A collaborative sketching technique has been emerging from the people over at Adaptive Path, known as sketchboarding. A large sheet of paper is hung on the wall onto which additional pieces of paper are attached with the help of drafting dots, containing sketched ideas of different levels of fidelity. I find at least two things that stand out with this approach. First of all, inspirational material such as personas or requirements are used as a starting point to drive the conceptualization process. These materials are intentionaly placed on the left hand side of the sketchboard in close proximity to the wireframes. Secondly, the defined space where ideas are to be attached is stretched by design which invites exploration and refinement. Overall, this collaborative sketching technique works nicely as it also provides a bigger picture which can also be taken down and physically relocated if necessary.

Brandon has covered the technique quite in depth along with a video. Dan and Leah have also done a presentation about the approach in PPT format. More recently also, the following samples (along with templates) have been presented at the 2008 CanUX conference.

Credits: Leah Buley, Dan Harrelson & Brandon Schauer

Engaging Paper Wireframe

Thursday, April 23rd, 2009

Often as noted in the past, there comes a time when the designer craves to invite feedback about a wireframe or any other design documentation. Rob here has taken one step further by creating an interface representation with elements being overlaid as separate pieces of paper. This has the added benefit of having an even more engaging wireframe which invites further collaboration. Here not only can viewers provide verbal feedback, but instead they can explore together different interface variations while freely rearranging elements. In retrospect Rob writes about his experience positively:

I really enjoyed the meeting I had. In the past support for these meetings has been thin. I used this free-flow method to get better participation and stake-holder engagement in this project – and I think it worked (know it worked).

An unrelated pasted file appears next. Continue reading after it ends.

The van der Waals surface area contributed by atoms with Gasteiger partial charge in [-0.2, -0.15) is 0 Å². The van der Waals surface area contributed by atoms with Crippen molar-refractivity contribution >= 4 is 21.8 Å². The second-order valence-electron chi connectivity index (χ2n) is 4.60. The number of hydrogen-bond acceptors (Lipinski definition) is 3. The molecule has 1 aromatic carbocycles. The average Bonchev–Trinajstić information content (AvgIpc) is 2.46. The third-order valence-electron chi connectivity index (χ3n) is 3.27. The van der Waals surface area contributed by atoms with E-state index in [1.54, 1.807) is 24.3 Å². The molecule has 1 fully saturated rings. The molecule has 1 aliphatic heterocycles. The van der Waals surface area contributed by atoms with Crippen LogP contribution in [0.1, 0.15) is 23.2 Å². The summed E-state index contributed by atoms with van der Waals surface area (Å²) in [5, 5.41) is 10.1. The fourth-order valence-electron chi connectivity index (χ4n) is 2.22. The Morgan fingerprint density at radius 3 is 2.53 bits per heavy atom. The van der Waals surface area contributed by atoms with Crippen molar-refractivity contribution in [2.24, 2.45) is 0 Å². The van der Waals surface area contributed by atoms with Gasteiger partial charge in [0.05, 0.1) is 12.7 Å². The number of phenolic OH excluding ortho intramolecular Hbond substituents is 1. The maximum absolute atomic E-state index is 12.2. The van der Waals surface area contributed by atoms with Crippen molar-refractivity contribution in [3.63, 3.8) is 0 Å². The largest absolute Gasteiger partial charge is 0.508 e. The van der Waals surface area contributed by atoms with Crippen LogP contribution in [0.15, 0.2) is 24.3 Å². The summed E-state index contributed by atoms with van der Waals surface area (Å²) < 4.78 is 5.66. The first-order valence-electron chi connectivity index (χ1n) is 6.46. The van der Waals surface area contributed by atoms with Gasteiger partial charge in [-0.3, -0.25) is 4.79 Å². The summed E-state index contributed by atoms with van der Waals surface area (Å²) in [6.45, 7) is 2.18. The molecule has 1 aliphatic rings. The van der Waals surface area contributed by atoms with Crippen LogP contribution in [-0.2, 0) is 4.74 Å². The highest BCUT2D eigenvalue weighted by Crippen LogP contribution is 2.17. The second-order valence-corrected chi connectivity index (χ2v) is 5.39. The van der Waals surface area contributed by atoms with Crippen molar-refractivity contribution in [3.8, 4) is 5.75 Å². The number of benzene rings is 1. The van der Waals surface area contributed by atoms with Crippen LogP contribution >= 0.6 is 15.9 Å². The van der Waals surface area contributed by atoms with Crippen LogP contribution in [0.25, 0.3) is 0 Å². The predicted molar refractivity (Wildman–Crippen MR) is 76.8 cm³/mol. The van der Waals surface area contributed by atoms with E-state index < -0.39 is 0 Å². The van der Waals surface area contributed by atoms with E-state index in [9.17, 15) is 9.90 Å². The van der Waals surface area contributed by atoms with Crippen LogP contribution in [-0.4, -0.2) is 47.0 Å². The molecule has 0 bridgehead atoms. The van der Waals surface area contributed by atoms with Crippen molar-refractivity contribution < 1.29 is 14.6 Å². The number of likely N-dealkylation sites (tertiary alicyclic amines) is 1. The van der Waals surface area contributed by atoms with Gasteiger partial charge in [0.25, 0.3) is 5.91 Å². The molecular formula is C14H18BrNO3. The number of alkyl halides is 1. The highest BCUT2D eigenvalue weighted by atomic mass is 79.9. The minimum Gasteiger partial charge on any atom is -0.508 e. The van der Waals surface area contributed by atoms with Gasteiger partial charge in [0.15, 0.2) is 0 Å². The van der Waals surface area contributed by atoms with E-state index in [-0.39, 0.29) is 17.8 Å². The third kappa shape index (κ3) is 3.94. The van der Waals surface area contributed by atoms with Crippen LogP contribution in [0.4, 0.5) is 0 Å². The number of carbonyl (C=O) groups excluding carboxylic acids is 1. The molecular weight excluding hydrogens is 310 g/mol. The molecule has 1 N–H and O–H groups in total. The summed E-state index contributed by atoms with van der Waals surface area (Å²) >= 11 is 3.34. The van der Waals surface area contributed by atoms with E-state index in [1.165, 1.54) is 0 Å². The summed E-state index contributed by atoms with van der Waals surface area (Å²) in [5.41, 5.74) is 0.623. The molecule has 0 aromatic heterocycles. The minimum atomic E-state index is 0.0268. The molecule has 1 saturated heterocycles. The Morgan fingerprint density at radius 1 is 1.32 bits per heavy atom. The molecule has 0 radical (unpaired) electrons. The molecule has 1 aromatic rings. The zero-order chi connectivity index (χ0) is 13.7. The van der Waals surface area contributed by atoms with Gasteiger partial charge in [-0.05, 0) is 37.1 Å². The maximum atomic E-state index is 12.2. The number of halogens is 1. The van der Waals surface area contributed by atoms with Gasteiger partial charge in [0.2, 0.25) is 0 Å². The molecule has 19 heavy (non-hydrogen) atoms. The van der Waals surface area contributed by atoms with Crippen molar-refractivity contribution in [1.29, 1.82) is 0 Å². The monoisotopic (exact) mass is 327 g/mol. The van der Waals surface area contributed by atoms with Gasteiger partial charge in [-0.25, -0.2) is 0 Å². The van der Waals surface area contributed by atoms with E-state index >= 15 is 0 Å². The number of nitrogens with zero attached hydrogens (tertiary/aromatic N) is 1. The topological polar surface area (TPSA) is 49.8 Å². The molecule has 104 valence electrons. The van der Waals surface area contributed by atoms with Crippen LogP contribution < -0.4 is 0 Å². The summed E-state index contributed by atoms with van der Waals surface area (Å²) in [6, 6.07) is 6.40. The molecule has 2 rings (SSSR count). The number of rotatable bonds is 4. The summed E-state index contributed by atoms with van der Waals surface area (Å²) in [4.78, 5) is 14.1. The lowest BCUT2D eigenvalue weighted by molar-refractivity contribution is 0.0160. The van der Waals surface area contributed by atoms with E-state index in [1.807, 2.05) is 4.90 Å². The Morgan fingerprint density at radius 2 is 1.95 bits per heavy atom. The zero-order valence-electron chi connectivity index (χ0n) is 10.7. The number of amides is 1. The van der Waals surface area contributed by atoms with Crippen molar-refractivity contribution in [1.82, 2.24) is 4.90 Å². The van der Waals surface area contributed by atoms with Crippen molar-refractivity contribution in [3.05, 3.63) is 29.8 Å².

Update: Rob just did a second version of this wireframe, which can be visible over at his flickr site. Looks like putty has also been used to keep all of the paper layers from flying around.

Credits: Rob Enslin


Friday, April 10th, 2009

Just made some slight adjustments to the existing alternative sketching technique, aiming to steer more in the direction of brain storming or mind mapping. This resulted in something I’ll call a sketchstorm. Wanting to feel less constrained in the explorative stage of a project, little frames were sketched on a larger paper size (11×17) without any “alternative numbering”. Simply, the interface ideas which were more related to each other were grouped more closely together. As alternative concepts emerged, they were drawn outward away from the center. The center of the page still contains a focal idea which the sketches try to support. Overall, I can say that the larger sheet size combined with small interface representations did feel more free.

Credits: Jakub Linowski

Coloured Paper Templates

Wednesday, April 8th, 2009

Here is an interesting twist on the wireframe by means of using a different coloured background. When Steve has been drawing up templates of existing content for an intranet site, coloured paper has been used to denote the various templates types. In this case the colour suggests the differences in technologies used. However background colour could be just as well used to denote other things such as: user types, page states, stages in a flow, etc. It seems like an interesting approach, as typically the wireframe usually rests on a white background.

Credits: Steve Baty